It was very, very rich, almost emotional to sit in that space and hear the indigenous languages of this country honoured.

Then in the afternoon students headed to the Living Kaurna Cultural Centre, to enjoy the beauty and hear the stories.

Pray God it’s not an event, but part of a process in which crossing cultures and respect for local contexts becomes imprinted in our DNA; as a College, as students, as humans.

Posted by steve at 05:56 PM

Monday, March 05, 2012

if you meet monthly, what do I do with the rest of my month?

Christendom is built on a weekly gathering model.

It’s not, of course, the only way. Monasteries meet daily, while the Old Testament festival pattern suggests 3 times a year. (Deuteronomy 16:15-16 “For seven days celebrate … Three times a year you must appear”)

So on Sunday we visited a monthly all-age evening church service. And really, really enjoyed it – the friendly welcome, the diversity of cultures and ages, the oh so natural laughter and engagement. But, like many all-age events, and like much of the early alt.worship movement, they meet monthly.

So what do we do with the rest of the month?

  • Try another one of the services. But that is unlikely to appeal, given that we came to the monthly one because of the values (all-age, over food, local community)?
  • Enjoy the weekends ie only do gathered church once a month?
  • Form ourselves into a local community action group and do something missional in the in-between weeks?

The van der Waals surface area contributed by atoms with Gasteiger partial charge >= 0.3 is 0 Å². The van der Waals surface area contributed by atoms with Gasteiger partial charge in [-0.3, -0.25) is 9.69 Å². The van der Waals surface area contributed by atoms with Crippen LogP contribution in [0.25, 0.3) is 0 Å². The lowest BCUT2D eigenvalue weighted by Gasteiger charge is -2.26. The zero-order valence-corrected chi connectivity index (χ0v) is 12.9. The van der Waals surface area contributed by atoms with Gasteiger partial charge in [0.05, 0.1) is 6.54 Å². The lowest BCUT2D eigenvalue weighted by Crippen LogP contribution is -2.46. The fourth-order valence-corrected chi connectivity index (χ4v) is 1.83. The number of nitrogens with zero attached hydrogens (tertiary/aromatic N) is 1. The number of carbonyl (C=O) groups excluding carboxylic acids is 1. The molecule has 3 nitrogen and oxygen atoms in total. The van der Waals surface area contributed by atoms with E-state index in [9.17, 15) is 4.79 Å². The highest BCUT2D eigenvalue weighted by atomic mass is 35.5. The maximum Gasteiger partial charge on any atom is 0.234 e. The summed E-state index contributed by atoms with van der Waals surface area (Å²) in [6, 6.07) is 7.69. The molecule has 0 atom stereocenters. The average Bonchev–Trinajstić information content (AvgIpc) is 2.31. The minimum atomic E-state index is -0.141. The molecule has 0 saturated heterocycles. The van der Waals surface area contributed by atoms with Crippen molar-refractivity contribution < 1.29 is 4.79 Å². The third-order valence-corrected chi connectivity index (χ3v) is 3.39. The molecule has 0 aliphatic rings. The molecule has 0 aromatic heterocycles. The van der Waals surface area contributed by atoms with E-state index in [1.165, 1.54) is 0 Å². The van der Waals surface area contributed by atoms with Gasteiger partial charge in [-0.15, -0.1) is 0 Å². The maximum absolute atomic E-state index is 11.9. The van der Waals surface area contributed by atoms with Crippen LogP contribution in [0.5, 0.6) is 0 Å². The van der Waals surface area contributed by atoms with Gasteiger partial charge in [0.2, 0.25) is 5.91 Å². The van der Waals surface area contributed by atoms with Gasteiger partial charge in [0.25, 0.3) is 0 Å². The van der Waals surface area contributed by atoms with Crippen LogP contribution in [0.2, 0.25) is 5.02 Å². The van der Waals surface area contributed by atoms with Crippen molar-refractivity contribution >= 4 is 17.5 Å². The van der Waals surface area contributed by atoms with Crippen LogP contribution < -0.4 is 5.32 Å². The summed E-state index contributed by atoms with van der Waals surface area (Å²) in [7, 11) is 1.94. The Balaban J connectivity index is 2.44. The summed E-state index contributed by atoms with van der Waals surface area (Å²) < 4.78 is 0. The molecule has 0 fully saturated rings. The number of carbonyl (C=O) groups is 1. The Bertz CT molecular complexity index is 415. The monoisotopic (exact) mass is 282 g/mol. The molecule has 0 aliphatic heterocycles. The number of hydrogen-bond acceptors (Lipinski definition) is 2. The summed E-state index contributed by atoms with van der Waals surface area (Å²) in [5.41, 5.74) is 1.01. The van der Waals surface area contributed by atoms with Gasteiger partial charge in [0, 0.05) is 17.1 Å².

I’d especially like to hear from folk who themselves have tried monthly patterns, as to what they would reply, and how they sort to build values of community and formation around a monthly gathered pattern? I’m also interested in class, because I suspect that the more educated you are, the easier is a self-sustaining spirituality, but that pattern might not prove pastorally rich enough when you are working with marginalised folk.

Posted by steve at 04:43 PM

Saturday, March 03, 2012

why church?

Was great to listen to John Swinton, Professor of Practical Theology from Aberdeen University, speak at the Uniting Church of South Australia Synod today. Back in 2003, I wrote a journal article on his research method, along with John Drane’s: “Doing practical research downunder: a methodological reflection on recent trends in Aberdonian practical theology,” Contact 142, 1 (2003): 2-21. (I never realised it actually got published until 2007, when I met a Anglican ordinand from the UK, who helped me track down an actual copy.)

Then in September last year, I connected with John again, at the Ecclesiology and Ethnography conference in Durham.

Today John spoke on health, healing and community and it was wonderful. Here’s one (of many memorable) quote: